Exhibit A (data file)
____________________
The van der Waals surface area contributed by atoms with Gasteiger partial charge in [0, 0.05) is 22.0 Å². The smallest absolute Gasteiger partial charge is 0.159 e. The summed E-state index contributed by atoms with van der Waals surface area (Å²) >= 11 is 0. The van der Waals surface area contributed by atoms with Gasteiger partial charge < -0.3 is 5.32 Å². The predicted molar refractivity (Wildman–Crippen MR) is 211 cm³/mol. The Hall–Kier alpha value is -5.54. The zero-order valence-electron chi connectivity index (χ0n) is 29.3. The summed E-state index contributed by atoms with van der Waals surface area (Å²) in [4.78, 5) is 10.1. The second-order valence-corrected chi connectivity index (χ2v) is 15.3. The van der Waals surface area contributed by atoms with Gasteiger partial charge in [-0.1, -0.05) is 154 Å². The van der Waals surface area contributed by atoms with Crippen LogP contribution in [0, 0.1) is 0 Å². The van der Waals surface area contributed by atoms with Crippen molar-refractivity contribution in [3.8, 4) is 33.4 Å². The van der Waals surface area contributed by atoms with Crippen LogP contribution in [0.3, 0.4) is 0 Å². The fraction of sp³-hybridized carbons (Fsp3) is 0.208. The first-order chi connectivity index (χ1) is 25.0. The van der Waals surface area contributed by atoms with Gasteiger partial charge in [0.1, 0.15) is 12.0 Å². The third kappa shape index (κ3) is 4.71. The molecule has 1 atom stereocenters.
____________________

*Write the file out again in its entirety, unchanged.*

The van der Waals surface area contributed by atoms with Gasteiger partial charge in [0, 0.05) is 22.0 Å². The smallest absolute Gasteiger partial charge is 0.159 e. The summed E-state index contributed by atoms with van der Waals surface area (Å²) >= 11 is 0. The van der Waals surface area contributed by atoms with Gasteiger partial charge < -0.3 is 5.32 Å². The predicted molar refractivity (Wildman–Crippen MR) is 211 cm³/mol. The Hall–Kier alpha value is -5.54. The zero-order valence-electron chi connectivity index (χ0n) is 29.3. The summed E-state index contributed by atoms with van der Waals surface area (Å²) in [4.78, 5) is 10.1. The second-order valence-corrected chi connectivity index (χ2v) is 15.3. The van der Waals surface area contributed by atoms with Gasteiger partial charge in [-0.1, -0.05) is 154 Å². The van der Waals surface area contributed by atoms with Crippen LogP contribution in [0, 0.1) is 0 Å². The van der Waals surface area contributed by atoms with Crippen molar-refractivity contribution in [3.8, 4) is 33.4 Å². The van der Waals surface area contributed by atoms with Crippen LogP contribution in [0.3, 0.4) is 0 Å². The fraction of sp³-hybridized carbons (Fsp3) is 0.208. The first-order chi connectivity index (χ1) is 25.0. The van der Waals surface area contributed by atoms with Gasteiger partial charge in [0.1, 0.15) is 12.0 Å². The third kappa shape index (κ3) is 4.71. The molecule has 1 atom stereocenters.